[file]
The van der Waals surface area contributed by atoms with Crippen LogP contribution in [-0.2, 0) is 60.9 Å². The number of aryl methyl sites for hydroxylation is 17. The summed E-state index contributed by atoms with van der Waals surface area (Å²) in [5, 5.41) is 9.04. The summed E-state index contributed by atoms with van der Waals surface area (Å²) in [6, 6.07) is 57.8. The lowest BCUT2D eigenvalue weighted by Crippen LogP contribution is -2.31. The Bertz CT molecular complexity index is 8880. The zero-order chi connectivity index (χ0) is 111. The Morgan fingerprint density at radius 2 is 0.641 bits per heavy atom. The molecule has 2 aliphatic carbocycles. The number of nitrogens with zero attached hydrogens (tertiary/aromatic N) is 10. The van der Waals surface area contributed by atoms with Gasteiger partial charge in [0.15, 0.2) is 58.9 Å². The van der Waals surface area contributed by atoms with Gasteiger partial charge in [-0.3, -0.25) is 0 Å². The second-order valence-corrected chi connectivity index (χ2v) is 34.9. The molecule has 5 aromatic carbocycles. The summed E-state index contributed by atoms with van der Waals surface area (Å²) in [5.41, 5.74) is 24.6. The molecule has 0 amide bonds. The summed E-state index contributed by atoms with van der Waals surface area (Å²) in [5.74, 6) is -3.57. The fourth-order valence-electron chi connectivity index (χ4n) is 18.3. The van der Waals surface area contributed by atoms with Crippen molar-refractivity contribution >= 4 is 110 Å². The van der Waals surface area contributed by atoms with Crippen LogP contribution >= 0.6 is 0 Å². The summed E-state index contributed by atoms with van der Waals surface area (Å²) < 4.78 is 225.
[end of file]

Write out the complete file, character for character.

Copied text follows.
The van der Waals surface area contributed by atoms with Crippen LogP contribution in [-0.2, 0) is 60.9 Å². The number of aryl methyl sites for hydroxylation is 17. The summed E-state index contributed by atoms with van der Waals surface area (Å²) in [5, 5.41) is 9.04. The summed E-state index contributed by atoms with van der Waals surface area (Å²) in [6, 6.07) is 57.8. The lowest BCUT2D eigenvalue weighted by Crippen LogP contribution is -2.31. The Bertz CT molecular complexity index is 8880. The zero-order chi connectivity index (χ0) is 111. The Morgan fingerprint density at radius 2 is 0.641 bits per heavy atom. The molecule has 2 aliphatic carbocycles. The number of nitrogens with zero attached hydrogens (tertiary/aromatic N) is 10. The van der Waals surface area contributed by atoms with Gasteiger partial charge in [0.15, 0.2) is 58.9 Å². The van der Waals surface area contributed by atoms with Gasteiger partial charge in [-0.3, -0.25) is 0 Å². The second-order valence-corrected chi connectivity index (χ2v) is 34.9. The molecule has 5 aromatic carbocycles. The summed E-state index contributed by atoms with van der Waals surface area (Å²) in [5.41, 5.74) is 24.6. The molecule has 0 amide bonds. The summed E-state index contributed by atoms with van der Waals surface area (Å²) in [5.74, 6) is -3.57. The fourth-order valence-electron chi connectivity index (χ4n) is 18.3. The van der Waals surface area contributed by atoms with Crippen molar-refractivity contribution >= 4 is 110 Å². The van der Waals surface area contributed by atoms with Crippen LogP contribution >= 0.6 is 0 Å². The summed E-state index contributed by atoms with van der Waals surface area (Å²) < 4.78 is 225.